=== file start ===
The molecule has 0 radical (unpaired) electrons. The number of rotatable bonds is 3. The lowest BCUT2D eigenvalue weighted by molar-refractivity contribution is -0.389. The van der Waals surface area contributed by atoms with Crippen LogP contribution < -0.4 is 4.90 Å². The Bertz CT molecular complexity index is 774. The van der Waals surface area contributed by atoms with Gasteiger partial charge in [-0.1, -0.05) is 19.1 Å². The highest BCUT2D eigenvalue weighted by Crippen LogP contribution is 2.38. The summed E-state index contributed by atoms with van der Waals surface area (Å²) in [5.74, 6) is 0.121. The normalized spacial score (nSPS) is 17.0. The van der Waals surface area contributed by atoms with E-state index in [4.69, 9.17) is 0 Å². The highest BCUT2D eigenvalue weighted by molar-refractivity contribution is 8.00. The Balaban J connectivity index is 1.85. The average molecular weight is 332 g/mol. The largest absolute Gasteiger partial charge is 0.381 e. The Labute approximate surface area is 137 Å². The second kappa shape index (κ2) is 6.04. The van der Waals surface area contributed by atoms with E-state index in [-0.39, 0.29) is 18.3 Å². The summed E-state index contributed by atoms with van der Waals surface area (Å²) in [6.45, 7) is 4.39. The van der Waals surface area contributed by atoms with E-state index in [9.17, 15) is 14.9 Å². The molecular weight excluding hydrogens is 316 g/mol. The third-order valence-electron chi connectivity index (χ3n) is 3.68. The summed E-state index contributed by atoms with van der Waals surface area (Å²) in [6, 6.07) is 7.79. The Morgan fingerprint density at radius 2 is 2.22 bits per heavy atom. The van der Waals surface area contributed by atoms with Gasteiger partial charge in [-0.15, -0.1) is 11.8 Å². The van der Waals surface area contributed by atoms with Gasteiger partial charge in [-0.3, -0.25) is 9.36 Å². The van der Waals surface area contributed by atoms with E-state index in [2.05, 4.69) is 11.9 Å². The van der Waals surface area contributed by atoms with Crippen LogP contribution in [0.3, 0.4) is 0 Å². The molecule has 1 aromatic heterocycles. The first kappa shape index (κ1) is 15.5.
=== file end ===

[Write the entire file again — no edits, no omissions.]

The molecule has 0 radical (unpaired) electrons. The number of rotatable bonds is 3. The lowest BCUT2D eigenvalue weighted by molar-refractivity contribution is -0.389. The van der Waals surface area contributed by atoms with Crippen LogP contribution < -0.4 is 4.90 Å². The Bertz CT molecular complexity index is 774. The van der Waals surface area contributed by atoms with Gasteiger partial charge in [-0.1, -0.05) is 19.1 Å². The highest BCUT2D eigenvalue weighted by Crippen LogP contribution is 2.38. The summed E-state index contributed by atoms with van der Waals surface area (Å²) in [5.74, 6) is 0.121. The normalized spacial score (nSPS) is 17.0. The van der Waals surface area contributed by atoms with E-state index in [4.69, 9.17) is 0 Å². The highest BCUT2D eigenvalue weighted by molar-refractivity contribution is 8.00. The Balaban J connectivity index is 1.85. The average molecular weight is 332 g/mol. The largest absolute Gasteiger partial charge is 0.381 e. The Labute approximate surface area is 137 Å². The second kappa shape index (κ2) is 6.04. The van der Waals surface area contributed by atoms with E-state index in [-0.39, 0.29) is 18.3 Å². The summed E-state index contributed by atoms with van der Waals surface area (Å²) in [6.45, 7) is 4.39. The van der Waals surface area contributed by atoms with E-state index in [9.17, 15) is 14.9 Å². The molecular weight excluding hydrogens is 316 g/mol. The third-order valence-electron chi connectivity index (χ3n) is 3.68. The summed E-state index contributed by atoms with van der Waals surface area (Å²) in [6, 6.07) is 7.79. The Morgan fingerprint density at radius 2 is 2.22 bits per heavy atom. The van der Waals surface area contributed by atoms with Gasteiger partial charge in [-0.15, -0.1) is 11.8 Å². The van der Waals surface area contributed by atoms with Gasteiger partial charge in [-0.3, -0.25) is 9.36 Å². The van der Waals surface area contributed by atoms with E-state index in [2.05, 4.69) is 11.9 Å². The van der Waals surface area contributed by atoms with Crippen LogP contribution in [0.3, 0.4) is 0 Å². The molecule has 1 aromatic heterocycles. The first kappa shape index (κ1) is 15.5.